About 1,600 students attended two days of Big Day In presentations this week at UTS (University of Technology Sydney).
Professor Attila Brungs, Vice Chancellor and President, UTS welcomed everyone to his university. He shared about the amazing growth that has occurred at UTS over the past few years and the commitment they have made to link with industry and government to provide their students with outstanding opportunities to thrive and potential build their passions into future work opportunities.
Hon Victor Dominello MP, Minister for Finance, Services & Property officially opened the event. He told the audience about the many wonderful opportunities there are in NSW to build a future in the IT industry. He made the point that many industries can have a positive impact on the world over time but working in IT can make a wide impact very quickly.
I had the honour of being the opening keynote presenter and shared the value of creativity as a skill that will help young people thrive in the future.
My special helper Rob the Robot feature during the presentation to give a robot’s perspective on things like automation and how that will effect the future workplace.
A key part of my message was to encourage the students to develop skills and interest in areas that are not likely to be computerised in the near future. I showed them a study from Oxford that predicted that 47% of jobs are at risk of being automated in the next 20 years.
I showed them part of the recent ISA (Innovation Science Australia) study that claimed that more jobs will demand 21st‑century skills, such as interpersonal skills, entrepreneurialism and creative problem solving. And that 92% of future jobs will need digital skills, and 45% of jobs will need people who can configure and work confidently with digital systems and technology.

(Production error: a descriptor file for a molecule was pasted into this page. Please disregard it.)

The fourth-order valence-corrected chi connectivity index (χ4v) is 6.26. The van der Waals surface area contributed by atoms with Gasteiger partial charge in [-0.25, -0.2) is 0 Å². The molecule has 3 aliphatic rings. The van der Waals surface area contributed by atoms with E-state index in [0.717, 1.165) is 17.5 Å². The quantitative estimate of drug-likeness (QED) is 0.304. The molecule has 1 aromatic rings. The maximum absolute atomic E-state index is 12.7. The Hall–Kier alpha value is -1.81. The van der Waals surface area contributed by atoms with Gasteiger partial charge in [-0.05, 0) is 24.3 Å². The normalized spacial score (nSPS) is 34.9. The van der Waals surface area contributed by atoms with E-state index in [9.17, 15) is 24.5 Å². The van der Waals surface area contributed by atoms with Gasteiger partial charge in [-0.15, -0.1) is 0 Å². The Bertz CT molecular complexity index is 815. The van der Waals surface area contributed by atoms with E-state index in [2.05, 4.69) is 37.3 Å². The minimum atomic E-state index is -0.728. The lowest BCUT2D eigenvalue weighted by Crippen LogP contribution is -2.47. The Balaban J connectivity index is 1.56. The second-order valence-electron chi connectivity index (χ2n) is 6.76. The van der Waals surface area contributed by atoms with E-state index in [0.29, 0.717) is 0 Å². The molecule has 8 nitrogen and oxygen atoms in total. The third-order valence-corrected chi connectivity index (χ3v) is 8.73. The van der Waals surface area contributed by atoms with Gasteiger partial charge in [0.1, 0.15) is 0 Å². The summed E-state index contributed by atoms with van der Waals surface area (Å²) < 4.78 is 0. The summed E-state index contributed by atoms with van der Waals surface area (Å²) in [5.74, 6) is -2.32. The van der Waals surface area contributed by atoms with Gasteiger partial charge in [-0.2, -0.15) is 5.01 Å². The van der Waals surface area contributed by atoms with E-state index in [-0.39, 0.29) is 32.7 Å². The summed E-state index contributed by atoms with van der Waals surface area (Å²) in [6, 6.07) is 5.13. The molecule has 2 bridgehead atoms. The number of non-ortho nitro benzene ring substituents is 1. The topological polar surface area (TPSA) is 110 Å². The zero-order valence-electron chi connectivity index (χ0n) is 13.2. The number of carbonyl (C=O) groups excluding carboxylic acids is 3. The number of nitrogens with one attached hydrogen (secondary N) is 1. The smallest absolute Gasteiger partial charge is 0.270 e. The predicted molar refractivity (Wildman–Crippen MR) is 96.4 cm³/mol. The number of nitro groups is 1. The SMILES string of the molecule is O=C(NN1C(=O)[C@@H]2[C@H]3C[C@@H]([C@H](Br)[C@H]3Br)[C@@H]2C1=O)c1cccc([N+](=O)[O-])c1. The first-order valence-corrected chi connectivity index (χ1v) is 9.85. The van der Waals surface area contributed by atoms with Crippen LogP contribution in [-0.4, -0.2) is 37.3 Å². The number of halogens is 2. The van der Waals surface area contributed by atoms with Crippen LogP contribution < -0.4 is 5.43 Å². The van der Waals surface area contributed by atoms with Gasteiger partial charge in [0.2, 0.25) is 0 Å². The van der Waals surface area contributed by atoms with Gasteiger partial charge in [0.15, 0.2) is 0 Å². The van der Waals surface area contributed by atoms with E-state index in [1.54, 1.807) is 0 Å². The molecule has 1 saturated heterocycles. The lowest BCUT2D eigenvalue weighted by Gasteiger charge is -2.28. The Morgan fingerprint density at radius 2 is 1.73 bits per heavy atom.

I also told them that according to the ISA study, an Australian student leaving school today is likely to have five careers and 17 jobs over their working life. A very different world to when I was their age and when their teachers were at school.
It worries me that our education system is still based on an old mindset that believes the most important thing in education is to get a good Year 12 result so that students can get into university and have a chance at a good career. We don’t live is that world anymore.
I introduced the students to the recent work from Marc Prensky that looks at a wide range of specific skills that are required by the future worker.
And I encouraged the students to learn how to brand themselves in creative ways so they can stand out from the crowd. Of course, I suggested they learn a range of the Adobe tools they have at their schools and encouraged the NSW DoE students to take advantage of the free access they have on their own devices provided by the NSW Government.
Over the two days, there were a wide range of other presenters from companies such as
- Animal Logic
- WiseTech Global
- BT Financial Group
- SMB Consultants
- JAR Aerospace
- Micro Focus &
- Tradie Pad
It was great to have the support of Jerry Wong and Anna Nakao (Adobe Customer Success Managers) at the Adobe table as the hundreds of students can streaming past asking questions about how to access and work with Adobe tools.
Special thanks to John Ridge and Kerrie Bissaro from the Australian Computer Society Foundation for the amazing work they do in running these events throughout the country.
I’m looking forward to the next one that I will be involved with in Melbourne on 30th May.